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Federal rule delays port plan to kill mosquitos
Plans to eradicate mosquitos at Possession Beach aren't as simple as previously thought.
The Port District of South Whidbey had planned to apply an aquatic pesticide to a canal and a pond at the Possession Point Park this season, but plans were put on hold by the Island County Health Department this week.
The port was going to use a household product known as Mosquito Dunk to the two stagnant water areas, areas known to be mosquito breeding grounds. The Mosquito Dunks are solid pieces of the bacteria Bacillus thuringiensis israelensis, or Bti, a microbe that attacks and destroys an insect's digestive tract.
But since no port employee is licensed to use Bti in natural bodies of water, the port will have to delay its mosquito eradication plans.
According to Art Pratt, caretaker at Possession Point, the still water at the park could breed millions of mosquitoes. But the law does not allow him to treat those waters without certification. Mosquito Dunk sold in consumer form is intended for contained waters, such as birdbaths and lined garden ponds. Its use is illegal in natural bodies of water or those that interact with the rest of the environment.
The health department put the brakes on the port's plans to start killing mosquitoes after a department employee learned of the port's intended program through a newspaper article.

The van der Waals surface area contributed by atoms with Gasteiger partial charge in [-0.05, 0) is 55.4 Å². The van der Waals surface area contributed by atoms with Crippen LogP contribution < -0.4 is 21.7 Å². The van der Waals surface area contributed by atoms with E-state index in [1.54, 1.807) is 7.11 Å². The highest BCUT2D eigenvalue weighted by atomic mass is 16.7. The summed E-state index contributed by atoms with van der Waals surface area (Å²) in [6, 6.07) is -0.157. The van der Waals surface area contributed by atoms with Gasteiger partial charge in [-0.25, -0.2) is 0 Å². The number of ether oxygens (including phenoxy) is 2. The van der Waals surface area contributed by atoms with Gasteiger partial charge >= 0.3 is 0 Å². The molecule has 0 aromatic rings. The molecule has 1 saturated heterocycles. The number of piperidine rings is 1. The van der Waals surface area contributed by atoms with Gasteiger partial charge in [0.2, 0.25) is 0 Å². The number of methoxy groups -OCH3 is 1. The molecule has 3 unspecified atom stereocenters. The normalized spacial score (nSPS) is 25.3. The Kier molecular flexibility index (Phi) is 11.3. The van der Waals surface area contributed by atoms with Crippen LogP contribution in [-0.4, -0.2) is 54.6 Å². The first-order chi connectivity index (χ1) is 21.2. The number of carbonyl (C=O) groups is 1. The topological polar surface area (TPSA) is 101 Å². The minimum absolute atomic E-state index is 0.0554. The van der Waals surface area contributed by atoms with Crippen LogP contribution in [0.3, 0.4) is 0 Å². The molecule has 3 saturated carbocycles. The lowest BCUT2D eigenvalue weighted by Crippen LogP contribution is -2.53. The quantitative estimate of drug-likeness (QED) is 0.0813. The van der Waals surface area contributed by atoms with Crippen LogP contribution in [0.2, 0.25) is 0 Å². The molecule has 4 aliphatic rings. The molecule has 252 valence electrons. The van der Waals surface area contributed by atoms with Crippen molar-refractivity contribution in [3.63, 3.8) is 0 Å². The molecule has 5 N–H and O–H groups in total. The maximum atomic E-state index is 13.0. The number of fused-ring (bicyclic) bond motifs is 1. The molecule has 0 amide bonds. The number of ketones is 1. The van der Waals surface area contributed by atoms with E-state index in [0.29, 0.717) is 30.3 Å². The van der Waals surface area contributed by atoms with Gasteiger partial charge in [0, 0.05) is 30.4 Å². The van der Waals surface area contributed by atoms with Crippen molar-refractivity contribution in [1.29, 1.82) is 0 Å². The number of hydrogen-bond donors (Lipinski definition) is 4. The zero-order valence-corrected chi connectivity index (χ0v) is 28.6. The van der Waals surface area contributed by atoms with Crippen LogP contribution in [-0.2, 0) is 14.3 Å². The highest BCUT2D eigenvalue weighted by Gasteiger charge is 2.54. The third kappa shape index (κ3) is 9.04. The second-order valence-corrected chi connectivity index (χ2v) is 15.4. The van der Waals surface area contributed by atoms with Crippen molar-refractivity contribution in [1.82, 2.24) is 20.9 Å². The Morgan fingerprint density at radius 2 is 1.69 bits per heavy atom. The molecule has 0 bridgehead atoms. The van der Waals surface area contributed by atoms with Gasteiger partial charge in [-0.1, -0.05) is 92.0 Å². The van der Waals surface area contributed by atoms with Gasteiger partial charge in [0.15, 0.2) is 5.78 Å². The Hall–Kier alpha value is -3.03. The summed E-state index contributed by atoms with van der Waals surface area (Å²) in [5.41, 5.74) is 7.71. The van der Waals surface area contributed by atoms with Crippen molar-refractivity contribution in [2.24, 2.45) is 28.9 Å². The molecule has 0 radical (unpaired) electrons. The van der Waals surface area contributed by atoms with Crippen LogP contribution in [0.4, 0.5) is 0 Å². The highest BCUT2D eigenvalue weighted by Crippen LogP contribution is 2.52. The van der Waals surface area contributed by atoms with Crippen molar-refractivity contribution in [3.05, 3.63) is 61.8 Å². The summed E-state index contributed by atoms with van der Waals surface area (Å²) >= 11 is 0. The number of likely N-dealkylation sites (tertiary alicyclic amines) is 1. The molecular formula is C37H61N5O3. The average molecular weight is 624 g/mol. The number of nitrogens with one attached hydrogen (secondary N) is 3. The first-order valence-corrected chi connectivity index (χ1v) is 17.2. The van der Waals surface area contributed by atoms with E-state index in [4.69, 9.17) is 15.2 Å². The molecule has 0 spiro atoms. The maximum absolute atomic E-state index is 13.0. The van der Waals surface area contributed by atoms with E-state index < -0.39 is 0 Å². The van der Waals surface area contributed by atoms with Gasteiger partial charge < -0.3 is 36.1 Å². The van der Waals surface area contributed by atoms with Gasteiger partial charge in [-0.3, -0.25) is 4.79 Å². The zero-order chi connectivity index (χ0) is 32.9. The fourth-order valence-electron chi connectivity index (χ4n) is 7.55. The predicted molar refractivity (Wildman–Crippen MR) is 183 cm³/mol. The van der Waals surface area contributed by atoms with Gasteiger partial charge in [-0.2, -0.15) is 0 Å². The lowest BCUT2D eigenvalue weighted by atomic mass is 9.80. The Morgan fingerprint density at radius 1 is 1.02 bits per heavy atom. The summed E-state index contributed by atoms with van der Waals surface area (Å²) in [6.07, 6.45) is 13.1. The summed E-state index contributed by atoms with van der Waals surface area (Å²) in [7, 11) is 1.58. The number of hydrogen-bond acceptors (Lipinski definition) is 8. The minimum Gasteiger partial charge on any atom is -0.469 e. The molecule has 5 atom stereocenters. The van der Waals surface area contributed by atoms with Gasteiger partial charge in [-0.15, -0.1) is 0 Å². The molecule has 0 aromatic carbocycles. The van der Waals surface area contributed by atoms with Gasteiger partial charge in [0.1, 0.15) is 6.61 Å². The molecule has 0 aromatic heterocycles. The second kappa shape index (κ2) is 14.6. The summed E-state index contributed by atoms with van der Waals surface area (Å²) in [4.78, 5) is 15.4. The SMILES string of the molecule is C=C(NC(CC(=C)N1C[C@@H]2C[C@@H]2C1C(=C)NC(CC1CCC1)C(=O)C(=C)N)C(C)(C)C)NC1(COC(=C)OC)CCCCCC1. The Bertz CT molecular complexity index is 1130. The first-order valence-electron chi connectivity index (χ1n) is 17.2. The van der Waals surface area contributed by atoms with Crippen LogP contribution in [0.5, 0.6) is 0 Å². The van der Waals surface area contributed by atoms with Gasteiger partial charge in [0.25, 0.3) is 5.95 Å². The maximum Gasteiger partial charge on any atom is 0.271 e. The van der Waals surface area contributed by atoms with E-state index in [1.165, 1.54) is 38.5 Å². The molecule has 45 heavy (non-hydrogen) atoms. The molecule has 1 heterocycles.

Kathleen Parvin, an environmental health specialist for the health department, said that because pesticides are so heavily regulated, the port has to obtain a permit and license before moving forward.
"You've got to follow the label," she said.
According to Parvin, the application of aquatic pesticides to natural bodies of water requires federal, state and local permits. Applicators of the pesticides must be specifically licensed by Washington State Department of Agriculture to apply aquatic pesticides.
"People need to understand that pesticides are regulated heavily," Parvin said.
Using the products without permits is a common mistake. Those using products such as Mosquito Dunk need to read the label to find out what sorts of pesticides are allowable in what sorts of situations.
"B.t.i. cannot be used on items not listed," she said.
With summer just around the corner and mosquitos on their way, the port will send Pratt to classes in Puyallup in April to become licensed to apply aquatic pesticides.
Parvin said the port will also need to make sure it is using pesticides that are registered with the Environmental Protection Agency to comply with federal rules.